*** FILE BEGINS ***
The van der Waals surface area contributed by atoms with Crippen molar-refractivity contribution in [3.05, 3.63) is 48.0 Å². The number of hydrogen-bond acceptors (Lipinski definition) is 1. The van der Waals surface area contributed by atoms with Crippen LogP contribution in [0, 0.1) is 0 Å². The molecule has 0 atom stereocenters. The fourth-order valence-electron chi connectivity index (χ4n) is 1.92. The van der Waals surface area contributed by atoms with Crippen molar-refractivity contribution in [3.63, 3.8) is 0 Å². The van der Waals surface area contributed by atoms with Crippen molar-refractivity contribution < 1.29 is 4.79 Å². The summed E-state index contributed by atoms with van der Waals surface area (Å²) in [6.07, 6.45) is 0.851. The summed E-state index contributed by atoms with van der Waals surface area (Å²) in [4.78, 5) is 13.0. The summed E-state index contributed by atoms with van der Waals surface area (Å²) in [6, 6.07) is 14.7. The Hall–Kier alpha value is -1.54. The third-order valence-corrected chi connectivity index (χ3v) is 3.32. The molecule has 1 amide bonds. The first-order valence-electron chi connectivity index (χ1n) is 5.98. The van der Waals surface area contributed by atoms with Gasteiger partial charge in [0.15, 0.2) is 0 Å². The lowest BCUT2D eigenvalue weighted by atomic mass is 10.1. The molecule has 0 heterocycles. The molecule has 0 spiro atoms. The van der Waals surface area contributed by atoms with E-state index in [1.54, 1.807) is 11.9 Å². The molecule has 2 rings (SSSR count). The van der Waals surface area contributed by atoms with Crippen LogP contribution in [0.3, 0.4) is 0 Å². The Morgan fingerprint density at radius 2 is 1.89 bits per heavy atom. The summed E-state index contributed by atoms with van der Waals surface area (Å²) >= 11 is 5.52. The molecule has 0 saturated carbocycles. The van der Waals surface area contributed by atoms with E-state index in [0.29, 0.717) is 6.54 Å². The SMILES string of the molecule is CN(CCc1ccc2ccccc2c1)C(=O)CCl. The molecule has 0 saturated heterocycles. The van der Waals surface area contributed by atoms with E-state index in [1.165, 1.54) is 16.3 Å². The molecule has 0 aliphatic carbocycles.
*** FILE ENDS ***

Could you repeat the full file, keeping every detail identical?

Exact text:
The van der Waals surface area contributed by atoms with Crippen molar-refractivity contribution in [3.05, 3.63) is 48.0 Å². The number of hydrogen-bond acceptors (Lipinski definition) is 1. The van der Waals surface area contributed by atoms with Crippen LogP contribution in [0, 0.1) is 0 Å². The molecule has 0 atom stereocenters. The fourth-order valence-electron chi connectivity index (χ4n) is 1.92. The van der Waals surface area contributed by atoms with Crippen molar-refractivity contribution in [3.63, 3.8) is 0 Å². The van der Waals surface area contributed by atoms with Crippen molar-refractivity contribution < 1.29 is 4.79 Å². The summed E-state index contributed by atoms with van der Waals surface area (Å²) in [6.07, 6.45) is 0.851. The summed E-state index contributed by atoms with van der Waals surface area (Å²) in [4.78, 5) is 13.0. The summed E-state index contributed by atoms with van der Waals surface area (Å²) in [6, 6.07) is 14.7. The Hall–Kier alpha value is -1.54. The third-order valence-corrected chi connectivity index (χ3v) is 3.32. The molecule has 1 amide bonds. The first-order valence-electron chi connectivity index (χ1n) is 5.98. The van der Waals surface area contributed by atoms with Gasteiger partial charge in [0.15, 0.2) is 0 Å². The lowest BCUT2D eigenvalue weighted by atomic mass is 10.1. The molecule has 0 heterocycles. The molecule has 0 spiro atoms. The van der Waals surface area contributed by atoms with E-state index in [1.54, 1.807) is 11.9 Å². The molecule has 2 rings (SSSR count). The van der Waals surface area contributed by atoms with Crippen LogP contribution in [0.3, 0.4) is 0 Å². The Morgan fingerprint density at radius 2 is 1.89 bits per heavy atom. The summed E-state index contributed by atoms with van der Waals surface area (Å²) >= 11 is 5.52. The molecule has 0 saturated carbocycles. The van der Waals surface area contributed by atoms with E-state index in [0.29, 0.717) is 6.54 Å². The SMILES string of the molecule is CN(CCc1ccc2ccccc2c1)C(=O)CCl. The molecule has 0 saturated heterocycles. The van der Waals surface area contributed by atoms with E-state index in [1.165, 1.54) is 16.3 Å². The molecule has 0 aliphatic carbocycles.